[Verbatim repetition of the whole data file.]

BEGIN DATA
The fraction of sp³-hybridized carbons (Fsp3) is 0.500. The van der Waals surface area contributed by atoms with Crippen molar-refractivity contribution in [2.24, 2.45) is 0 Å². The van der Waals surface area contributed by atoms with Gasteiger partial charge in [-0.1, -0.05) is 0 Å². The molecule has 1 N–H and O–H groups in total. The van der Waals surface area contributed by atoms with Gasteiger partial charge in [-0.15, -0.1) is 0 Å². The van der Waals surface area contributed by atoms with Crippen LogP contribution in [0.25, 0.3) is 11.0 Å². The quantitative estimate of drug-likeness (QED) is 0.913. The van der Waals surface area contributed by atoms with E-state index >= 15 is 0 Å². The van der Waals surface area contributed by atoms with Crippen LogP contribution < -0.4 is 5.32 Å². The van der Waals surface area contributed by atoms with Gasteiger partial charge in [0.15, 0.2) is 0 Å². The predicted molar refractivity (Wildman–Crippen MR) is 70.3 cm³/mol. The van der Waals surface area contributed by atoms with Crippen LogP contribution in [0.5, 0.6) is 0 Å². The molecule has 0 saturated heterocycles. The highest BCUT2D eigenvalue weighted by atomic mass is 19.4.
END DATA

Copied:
The fraction of sp³-hybridized carbons (Fsp3) is 0.500. The van der Waals surface area contributed by atoms with Crippen molar-refractivity contribution in [2.24, 2.45) is 0 Å². The van der Waals surface area contributed by atoms with Gasteiger partial charge in [-0.1, -0.05) is 0 Å². The molecule has 1 N–H and O–H groups in total. The van der Waals surface area contributed by atoms with Gasteiger partial charge in [-0.15, -0.1) is 0 Å². The van der Waals surface area contributed by atoms with Crippen LogP contribution in [0.25, 0.3) is 11.0 Å². The quantitative estimate of drug-likeness (QED) is 0.913. The van der Waals surface area contributed by atoms with E-state index >= 15 is 0 Å². The van der Waals surface area contributed by atoms with Crippen LogP contribution < -0.4 is 5.32 Å². The van der Waals surface area contributed by atoms with Gasteiger partial charge in [0.15, 0.2) is 0 Å². The predicted molar refractivity (Wildman–Crippen MR) is 70.3 cm³/mol. The van der Waals surface area contributed by atoms with Crippen LogP contribution in [0.5, 0.6) is 0 Å². The molecule has 0 saturated heterocycles. The highest BCUT2D eigenvalue weighted by atomic mass is 19.4.